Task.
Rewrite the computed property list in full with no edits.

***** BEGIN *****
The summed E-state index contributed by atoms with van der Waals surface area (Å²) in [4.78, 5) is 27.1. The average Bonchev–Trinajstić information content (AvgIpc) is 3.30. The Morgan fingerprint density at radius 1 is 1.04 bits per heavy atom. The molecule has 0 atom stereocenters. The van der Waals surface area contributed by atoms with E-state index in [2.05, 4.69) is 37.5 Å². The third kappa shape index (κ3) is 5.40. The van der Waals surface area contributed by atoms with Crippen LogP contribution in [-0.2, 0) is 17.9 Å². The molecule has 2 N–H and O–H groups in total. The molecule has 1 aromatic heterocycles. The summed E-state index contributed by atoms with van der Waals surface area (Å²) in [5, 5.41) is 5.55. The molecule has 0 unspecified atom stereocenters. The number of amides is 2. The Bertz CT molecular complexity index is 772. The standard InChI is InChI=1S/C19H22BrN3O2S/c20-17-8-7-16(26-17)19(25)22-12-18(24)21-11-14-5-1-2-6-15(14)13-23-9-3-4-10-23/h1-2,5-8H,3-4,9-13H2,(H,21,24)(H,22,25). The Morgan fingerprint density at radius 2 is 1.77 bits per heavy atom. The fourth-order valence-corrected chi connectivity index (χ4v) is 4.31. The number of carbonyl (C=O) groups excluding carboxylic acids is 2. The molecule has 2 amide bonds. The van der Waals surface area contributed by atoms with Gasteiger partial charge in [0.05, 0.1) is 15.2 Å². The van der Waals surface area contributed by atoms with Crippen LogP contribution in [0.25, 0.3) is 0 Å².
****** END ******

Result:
The summed E-state index contributed by atoms with van der Waals surface area (Å²) in [4.78, 5) is 27.1. The average Bonchev–Trinajstić information content (AvgIpc) is 3.30. The Morgan fingerprint density at radius 1 is 1.04 bits per heavy atom. The molecule has 0 atom stereocenters. The van der Waals surface area contributed by atoms with E-state index in [2.05, 4.69) is 37.5 Å². The third kappa shape index (κ3) is 5.40. The van der Waals surface area contributed by atoms with Crippen LogP contribution in [-0.2, 0) is 17.9 Å². The molecule has 2 N–H and O–H groups in total. The molecule has 1 aromatic heterocycles. The summed E-state index contributed by atoms with van der Waals surface area (Å²) in [5, 5.41) is 5.55. The molecule has 0 unspecified atom stereocenters. The number of amides is 2. The Bertz CT molecular complexity index is 772. The standard InChI is InChI=1S/C19H22BrN3O2S/c20-17-8-7-16(26-17)19(25)22-12-18(24)21-11-14-5-1-2-6-15(14)13-23-9-3-4-10-23/h1-2,5-8H,3-4,9-13H2,(H,21,24)(H,22,25). The Morgan fingerprint density at radius 2 is 1.77 bits per heavy atom. The fourth-order valence-corrected chi connectivity index (χ4v) is 4.31. The number of carbonyl (C=O) groups excluding carboxylic acids is 2. The molecule has 2 amide bonds. The van der Waals surface area contributed by atoms with Gasteiger partial charge in [0.05, 0.1) is 15.2 Å². The van der Waals surface area contributed by atoms with Crippen LogP contribution in [0.25, 0.3) is 0 Å².